In January 2013, the internet erupted with consternation as FOX series Glee released a cover of Sir Mix-a-Lot’s 1992 song “Baby Got Back” that exactly copied independent artist Jonathan Coulton’s cover. As Coulton explained on his blog, this was perfectly legal despite being evidently unethical. Under contemporary U.S. intellectual property law, the distinction between “original” and “derivative” works is black and white—Coulton’s work, as a cover derived from another work, had no originality and therefore could be copied with impunity. FOX suggested that Coulton was benefiting from the exposure, though he ruefully noted that this was “SECRET exposure” as he was not credited by Glee.
Coulton’s creative transformative labor, because it took as raw material someone else’s intellectual property, was legally fair game to be exploited. This captures precisely the dynamic I describe in my Cinema Journal “In Focus: Fan Labor and Feminism” contribution, “Spinning Yarn with Borrowed Cotton: Lessons for Fandom from Sampling.” If Sir Mix-a-Lot’s song or a television show is cotton, Coulton’s transformative reuse or that conducted by fans is spinning yarn—adding new and different value in the transformation of the original. However, because the cotton they spin belongs to someone else, no matter how inventive the spinning, they have no legal capacity to stop someone else from using the product. What Glee did, and what the media industry increasingly does to fans, is take the yarn to macramé, relying on the distinction between “original” and “derivative” to exploit the labor of spinning for its own ends without compensation.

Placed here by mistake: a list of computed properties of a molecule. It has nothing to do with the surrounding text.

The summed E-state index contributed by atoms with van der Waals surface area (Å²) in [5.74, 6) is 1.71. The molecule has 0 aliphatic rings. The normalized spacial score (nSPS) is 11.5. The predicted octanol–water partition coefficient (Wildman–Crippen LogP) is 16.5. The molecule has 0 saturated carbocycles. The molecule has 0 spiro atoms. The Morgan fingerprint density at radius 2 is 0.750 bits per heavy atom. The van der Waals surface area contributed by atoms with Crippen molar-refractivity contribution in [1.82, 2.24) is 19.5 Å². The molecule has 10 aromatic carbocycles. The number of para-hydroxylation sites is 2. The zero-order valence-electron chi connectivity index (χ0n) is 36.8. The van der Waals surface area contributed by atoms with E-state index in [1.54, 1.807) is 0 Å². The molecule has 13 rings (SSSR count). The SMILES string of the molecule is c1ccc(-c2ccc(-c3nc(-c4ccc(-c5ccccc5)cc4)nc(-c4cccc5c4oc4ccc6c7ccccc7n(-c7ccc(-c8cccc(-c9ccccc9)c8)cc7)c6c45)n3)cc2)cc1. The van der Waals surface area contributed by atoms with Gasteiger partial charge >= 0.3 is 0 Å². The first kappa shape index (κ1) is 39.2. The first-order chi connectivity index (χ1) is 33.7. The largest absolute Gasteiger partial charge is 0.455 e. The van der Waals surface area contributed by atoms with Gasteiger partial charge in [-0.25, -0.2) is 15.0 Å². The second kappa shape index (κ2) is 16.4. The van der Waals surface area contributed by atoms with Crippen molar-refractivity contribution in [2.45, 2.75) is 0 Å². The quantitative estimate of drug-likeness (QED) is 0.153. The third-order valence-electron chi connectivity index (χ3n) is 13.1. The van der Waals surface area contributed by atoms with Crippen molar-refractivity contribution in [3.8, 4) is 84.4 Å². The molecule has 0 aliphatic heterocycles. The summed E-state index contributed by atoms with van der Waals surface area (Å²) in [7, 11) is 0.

Both cases show how social inequalities play out with respect to labor, copyright, and authorship. In the Coulton story, called #JoCoGleeGate during the controversy, the greater legal and economic power of FOX facilitated their theft of Coulton’s creative production. With the histories of the African American blues tradition and indigenous music described in “Spinning Yarn,” the legal and economic power differential is compounded by race. For fans, the operative axis of inequality has traditionally been gender. Ultimately, I argue, recognizing transformative reuse as legitimate and as labor rests not on the distinction between the original and the copy, as is often claimed in order to justify restriction in the name of protecting art, but between the powerful and the disempowered.